One of the world’s leading humanitarian organisations, Bill and Melinda Gates Foundation, has announced that it would commit a whopping $8.3 billion to the global war against poverty, hunger, diseases and inequity in 2023.
According to the organisation, this is the largest annual budget ever announced since the Foundation’s formation.
In its annual letter published on Monday, the Foundation’s Chief Executive Officer, Mark Suzman, “also shared examples of how the foundation uses its resources, voice, and convening power to call attention to and help find solutions for problems that otherwise might be neglected.”
“The budget—the largest in the foundation’s history—is a response to multiple crises that threaten to stall or reverse global progress on the Sustainable Development Goals since the start of the COVID-19 pandemic. These include war, economic turmoil, climate-related disasters, and large decreases in vaccinations for preventable infectious diseases, all of which have taken a significant toll on the world’s poorest people,” the publication reads in part.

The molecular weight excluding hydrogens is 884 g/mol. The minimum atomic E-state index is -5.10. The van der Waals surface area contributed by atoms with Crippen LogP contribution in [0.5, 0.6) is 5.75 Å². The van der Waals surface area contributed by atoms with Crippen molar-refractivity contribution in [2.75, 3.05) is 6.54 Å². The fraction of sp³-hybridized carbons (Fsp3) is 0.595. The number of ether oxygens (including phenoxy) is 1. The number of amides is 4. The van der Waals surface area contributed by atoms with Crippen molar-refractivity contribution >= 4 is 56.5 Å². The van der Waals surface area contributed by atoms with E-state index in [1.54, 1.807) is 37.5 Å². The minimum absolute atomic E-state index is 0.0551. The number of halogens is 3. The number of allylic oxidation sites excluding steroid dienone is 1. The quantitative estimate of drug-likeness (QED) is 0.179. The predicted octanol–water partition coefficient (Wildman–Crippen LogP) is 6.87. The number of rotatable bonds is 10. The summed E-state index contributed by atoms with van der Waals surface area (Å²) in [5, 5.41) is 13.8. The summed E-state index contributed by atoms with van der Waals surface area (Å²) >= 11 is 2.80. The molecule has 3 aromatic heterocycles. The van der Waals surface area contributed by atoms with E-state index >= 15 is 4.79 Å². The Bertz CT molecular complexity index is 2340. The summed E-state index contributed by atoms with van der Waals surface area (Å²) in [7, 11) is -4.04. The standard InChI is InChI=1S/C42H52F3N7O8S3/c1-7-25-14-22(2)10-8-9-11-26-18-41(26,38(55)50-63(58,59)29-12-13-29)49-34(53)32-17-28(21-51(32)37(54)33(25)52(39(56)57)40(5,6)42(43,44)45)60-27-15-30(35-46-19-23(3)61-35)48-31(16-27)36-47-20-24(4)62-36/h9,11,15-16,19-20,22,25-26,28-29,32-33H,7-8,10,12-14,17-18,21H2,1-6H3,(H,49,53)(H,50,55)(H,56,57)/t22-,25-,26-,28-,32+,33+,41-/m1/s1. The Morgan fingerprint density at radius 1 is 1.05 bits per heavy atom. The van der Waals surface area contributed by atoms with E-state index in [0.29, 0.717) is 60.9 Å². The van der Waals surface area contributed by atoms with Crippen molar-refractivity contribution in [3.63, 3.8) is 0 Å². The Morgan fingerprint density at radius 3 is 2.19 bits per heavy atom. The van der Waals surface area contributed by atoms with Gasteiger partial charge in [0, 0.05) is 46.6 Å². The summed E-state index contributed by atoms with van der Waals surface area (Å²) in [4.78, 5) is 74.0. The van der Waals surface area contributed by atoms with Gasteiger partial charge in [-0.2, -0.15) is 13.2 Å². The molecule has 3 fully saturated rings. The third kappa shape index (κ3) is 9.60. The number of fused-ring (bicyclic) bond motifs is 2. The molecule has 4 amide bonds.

The statement added that by the budget’s approval by its board of trustees, the foundation is on track to meet its commitment to reach an annual payout of US$9 billion by 2026—”and represents a 15 per cent increase over the 2022 forecasted payout.”
“This is the toughest period for global health and development in recent memory, but in some ways, it’s also the reason we exist,” Mr Suzman said. “To help meet the great needs ahead, we are doubling down on our commitment to our core mission: ensuring everyone can live a healthy and productive life,” the statement noted.
Mr Suzman also said people in low- and middle-income countries, particularly women and girls, are currently facing the severe consequences of intersecting global crises, but that the world has so far failed to step up with the necessary political will and resources to respond.
He was said to have addressed questions about the scale of the foundation’s influence and its access to global leaders, detailing how the foundation catalyses and advocates solutions, and bring diverse voices to decision-making tables, and filling market gaps through investments in climate adaptation, malaria and education.
He also discussed the role the foundation plays in setting global health and development priorities. “The foundation doesn’t set the world’s agenda—we respond to it,” Suzman said, referencing the United Nations’ Sustainable Development Goals. (Premium Times)